Tag Archives: buffalo

Buffalo Philharmonic Ratifies COVID Pandemic Agreement

The musicians of the Buffalo Philharmonic Orchestra (BPO) recently ratified a side letter to year five of their current six-year contract to help ease the burden of an expected significant financial loss for BPO’s 2020-21 season. The agreement sees the number of weeks change from 40 to 35 while still maintaining the previously negotiated weekly pay raise for the coming season. This will result in a nearly 12% drop in annual wages.

Many safety protocols were included in another side letter to allow the musicians to safely return to work. These include all of the AFM suggestions for health monitoring and risk mitigation in addition to 90-minute rehearsals without breaks. Distancing will be provided for onstage and backstage. BPO management is providing masks.

BPO musicians are members of Local 92 (Buffalo, NY).

Paul Preston

Reflections on a Lifetime of Music

On Sunday, October 8, The Queen City Jass Society (QCJS) in Buffalo, NY, honored clarinetist, saxophonist, and member of Local 92 (Buffalo, NY) Paul Preston for his unparalleled achievements, unwavering dedication, and innumerable contributions to the Traditional Jazz scene in Western New York (WNY). As an interviewer, musician, band member, and, most importantly, friend of Paul, I could not agree more with that description.
Growing up as a trumpet player in WNY who loved Dixieland Music, I sought out as much live Traditional Jazz as possible. It wasn’t long before I was introduced to the premiere Dixieland Band in Buffalo, The Bar-room Buzzards. This was in the mid 70s, and I remember sitting in awe at their performances. I didn’t personally meet Paul Preston until the late 90s, when I was called to substitute in his band. I was awestruck as Paul floated seamlessly from measure to measure and song to song; every note perfectly placed in musical phrases that were nothing short of perfection. I held my own (barely) on that first gig and went home to practice, just in case I got another call. Well, in the music business as in life, situations change, and I did get another call.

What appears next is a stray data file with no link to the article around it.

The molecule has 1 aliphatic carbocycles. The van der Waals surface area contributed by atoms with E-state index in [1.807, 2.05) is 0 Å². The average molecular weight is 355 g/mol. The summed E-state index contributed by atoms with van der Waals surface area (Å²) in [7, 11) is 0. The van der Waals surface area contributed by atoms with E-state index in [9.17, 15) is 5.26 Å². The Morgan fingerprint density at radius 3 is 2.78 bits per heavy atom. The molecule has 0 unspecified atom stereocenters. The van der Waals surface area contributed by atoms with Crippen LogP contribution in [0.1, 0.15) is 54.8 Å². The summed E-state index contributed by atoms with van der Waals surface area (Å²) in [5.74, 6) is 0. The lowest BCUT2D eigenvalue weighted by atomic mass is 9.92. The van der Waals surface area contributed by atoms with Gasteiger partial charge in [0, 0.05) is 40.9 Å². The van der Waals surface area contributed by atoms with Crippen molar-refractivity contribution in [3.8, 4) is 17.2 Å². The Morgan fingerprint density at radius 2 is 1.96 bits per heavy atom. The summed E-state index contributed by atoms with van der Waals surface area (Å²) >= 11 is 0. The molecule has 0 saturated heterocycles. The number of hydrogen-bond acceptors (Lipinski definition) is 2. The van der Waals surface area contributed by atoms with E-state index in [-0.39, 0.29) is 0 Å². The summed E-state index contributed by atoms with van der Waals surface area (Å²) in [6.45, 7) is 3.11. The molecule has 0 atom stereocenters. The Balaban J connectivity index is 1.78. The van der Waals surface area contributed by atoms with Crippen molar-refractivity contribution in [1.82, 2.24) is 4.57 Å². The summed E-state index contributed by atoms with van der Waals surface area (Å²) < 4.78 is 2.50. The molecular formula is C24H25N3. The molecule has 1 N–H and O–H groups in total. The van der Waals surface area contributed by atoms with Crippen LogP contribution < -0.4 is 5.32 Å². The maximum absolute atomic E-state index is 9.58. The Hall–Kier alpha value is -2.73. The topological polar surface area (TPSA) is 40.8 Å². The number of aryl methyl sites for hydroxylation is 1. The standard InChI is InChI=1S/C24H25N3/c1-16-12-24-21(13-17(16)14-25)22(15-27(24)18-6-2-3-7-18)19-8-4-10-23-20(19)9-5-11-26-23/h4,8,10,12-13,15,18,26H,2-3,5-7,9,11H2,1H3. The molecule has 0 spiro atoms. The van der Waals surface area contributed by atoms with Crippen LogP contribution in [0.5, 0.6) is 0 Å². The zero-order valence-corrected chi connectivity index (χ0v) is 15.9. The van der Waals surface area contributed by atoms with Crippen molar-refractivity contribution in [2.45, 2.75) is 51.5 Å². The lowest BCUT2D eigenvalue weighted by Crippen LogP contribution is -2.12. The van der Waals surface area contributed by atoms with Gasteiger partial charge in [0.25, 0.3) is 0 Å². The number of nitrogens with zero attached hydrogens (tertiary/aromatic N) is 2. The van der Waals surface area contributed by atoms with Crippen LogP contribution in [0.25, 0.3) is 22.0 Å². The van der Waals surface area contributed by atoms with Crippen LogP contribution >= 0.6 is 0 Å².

Lewis D. Custode, Jr., (left) and Paul Preston at an October tribute concert
celebrating Preston’s contributions to the Western New York trad-jazz scene.

From 2004 to 2005, Paul and I subbed in each other’s bands and played together almost weekly. During the summer of 2005, Paul offered me the trumpet seat in the Bar-room Buzzards, which I humbly accepted. I subsequently retired my band, The Bourbon Street Brass, and began a personal and professional relationship with him that lasts to this day.
In July 2019, as we sat in Paul’s living room sipping our beers and reminiscing about music and life in general, Paul says, “The music business isn’t what it used to be. Back when Jim [Koteras] and I broke away from Eli Konikoff’s Yankee Six, there was plenty of work to go around. Don’t get me wrong, we worked hard at getting gigs and we got a lot of them, but it’s a different story today.” Taking a sip of beer and sitting back in his chair, Paul continued: “Demographics are against us and the younger generation isn’t listening to Dixieland. There’s just not that much demand for Traditional Jazz anymore; I’m thankful for our club [QCJS] and that there’s someplace for bands to play at least once a month.”
It isn’t a stretch to say that Paul is intimately connected to the Queen City Jass Society. Not only was he a founding Charter Member, he also served as the chairman of the first three QCJS Jazz Festivals. Now fully retired from performing, Paul still speaks with pride when referring to the Bar-room Buzzards, which he started with lifelong friend and partner Jim Koteras. “When Jim and I broke away from Eli, everybody thought we were crazy and they would never hear from us again. … We just had this idea of a quartet, and tried out a number of musicians in the early days of the band,” he says.
The group began to take shape in 1965, and the first official quartet began in 1966 with Preston (clarinet/vocals), Koteras (trumpet/vocals), Danny McCue (banjo/guitar) and Craig Hodnett (tuba/bass). Bands are musical and artistic organizations that operate under the characteristics of businesses and have dynamics similar to families: not static and ever evolving. Such was the case with the Bar-room Buzzards, as personnel and the group’s musical approach and style evolved as the band matured. The band has endured more than 50 years, and was inducted into the Buffalo Music Hall of Fame in 2002.